It has been over 120 years since he made his Sunderland debut, but Scottish defender Jimmy Watson is still fully deserving of a spot amongst the club’s elite.
Considered one of the best full-backs of his generation, he was a rock-steady performer on Wearside and played a huge role in the club winning its fourth league title.
Prior to moving to the club, Watson was at Clyde and had played for them against Sunderland in 1898. The Glasgow friendly was an entertaining 3-3 draw, but such frailties at the back were to become a rarity following his move to England.
Arriving during the 1899/1900 season, the Lads kept clean sheets in Watson’s first two appearances, and upon establishing himself as a regular during the following campaign, they finished as runners-up in the top-flight with the best defensive record in the division.
A formidable partnership with his countryman Andy McCombie provided a solid base for the team. The pair were both imposing figures, but could play a bit too, with Watson being described as a ‘powerful all-rounder, albeit with a somewhat unusual running style’.
The duo continued their fine work well into the 1901/1902 league-winning season, but whilst McCombie missed out on the run-in, Watson played in all but one game of the title success.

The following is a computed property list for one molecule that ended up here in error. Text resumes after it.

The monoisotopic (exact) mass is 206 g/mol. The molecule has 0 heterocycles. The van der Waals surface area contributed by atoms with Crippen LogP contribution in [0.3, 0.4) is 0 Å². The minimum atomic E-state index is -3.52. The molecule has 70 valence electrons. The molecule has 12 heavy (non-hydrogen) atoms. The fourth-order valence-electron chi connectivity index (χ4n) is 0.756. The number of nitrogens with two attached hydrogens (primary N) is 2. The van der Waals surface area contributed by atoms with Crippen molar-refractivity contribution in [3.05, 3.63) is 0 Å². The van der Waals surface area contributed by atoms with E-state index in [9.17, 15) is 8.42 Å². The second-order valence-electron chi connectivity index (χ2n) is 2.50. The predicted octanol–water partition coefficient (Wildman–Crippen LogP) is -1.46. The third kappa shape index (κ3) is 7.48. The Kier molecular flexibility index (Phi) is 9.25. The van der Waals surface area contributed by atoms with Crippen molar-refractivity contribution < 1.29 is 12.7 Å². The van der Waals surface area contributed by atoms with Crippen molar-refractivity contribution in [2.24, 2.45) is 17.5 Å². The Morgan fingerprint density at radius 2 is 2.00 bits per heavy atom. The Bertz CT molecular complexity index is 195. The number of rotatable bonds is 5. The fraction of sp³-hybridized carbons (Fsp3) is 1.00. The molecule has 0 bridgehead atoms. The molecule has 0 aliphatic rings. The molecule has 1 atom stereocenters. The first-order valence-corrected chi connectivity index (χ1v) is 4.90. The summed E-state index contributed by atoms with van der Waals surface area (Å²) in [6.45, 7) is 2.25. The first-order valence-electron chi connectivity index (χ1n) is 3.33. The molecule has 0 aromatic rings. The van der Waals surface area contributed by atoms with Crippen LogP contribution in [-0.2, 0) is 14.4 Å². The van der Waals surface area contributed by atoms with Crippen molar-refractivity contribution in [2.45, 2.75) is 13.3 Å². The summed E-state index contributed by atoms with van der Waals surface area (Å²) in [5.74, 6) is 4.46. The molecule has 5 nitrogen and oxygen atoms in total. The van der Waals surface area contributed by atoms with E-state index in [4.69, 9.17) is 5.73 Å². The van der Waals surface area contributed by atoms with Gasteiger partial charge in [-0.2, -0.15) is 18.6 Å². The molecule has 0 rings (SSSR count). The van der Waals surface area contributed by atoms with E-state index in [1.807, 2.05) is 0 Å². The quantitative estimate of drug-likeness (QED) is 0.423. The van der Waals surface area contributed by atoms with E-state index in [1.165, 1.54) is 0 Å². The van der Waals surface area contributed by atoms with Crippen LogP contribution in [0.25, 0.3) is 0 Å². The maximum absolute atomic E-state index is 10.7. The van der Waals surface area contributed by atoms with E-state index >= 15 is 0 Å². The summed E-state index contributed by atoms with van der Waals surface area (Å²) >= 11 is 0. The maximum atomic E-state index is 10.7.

He remained a mainstay thereafter too, helping Sunderland win the Sheriff of London Charity Shield in 1903, and secure three more consecutive top-six finishes.
During this period, there was also a Jim Watson turning out for the Lads on occasion, who was often referred to as ‘Watson Junior’ to avoid confusion, but the fellow Scot would leave midway through a highly tumultuous 1904/1905 season.
Manager Alex Mackie was suspended at the time following an inquiry regarding payments made to Watson’s comrade McCombie, and would later be replaced on a full-time basis by Bob Kyle.
Despite results starting to slip as the new man attempted to pick up the pieces of a club in a state of flux, Watson Senior was a reassuring presence on the pitch and formed a new partnership alongside Ephraim ‘Dusty’ Rhodes.
Watson had made his international debut for Scotland in the aftermath of Sunderland’s league title and was always a highly influential voice.
After leaving Roker Park for Middlesbrough in 1907, the Teessiders enjoyed a marked improvement in results, and upon his retirement, he became a hotelier in the area before emigrating to Canada.
Originally settling in Vancouver, he is thought to have been living in Victoria, British Columbia at the time of his death aged 64.
Sadly, Jimmy Watson is not the only member of the 1901/1902 side to have passed away on the 12th of June. Just a few weeks after the triumph, club captain Matthew Ferguson died in tragic circumstances from pleuropneumonia.
Like Watson, he was another Scotsman who had given Sunderland tremendous service, and as time passes by, their achievements remain undiminished.
James ‘Jimmy’ Watson
Larkhall, Scotland 4 October 1877
Glossop North End 0
Football League Division One, Roker Park 24 February 1900
Final SAFC appearance:
Manchester United 2 (Williams 11, Turnbull 50)
Football League Division One, Bank Street 25 March 1907
Total appearances/goals for SAFC: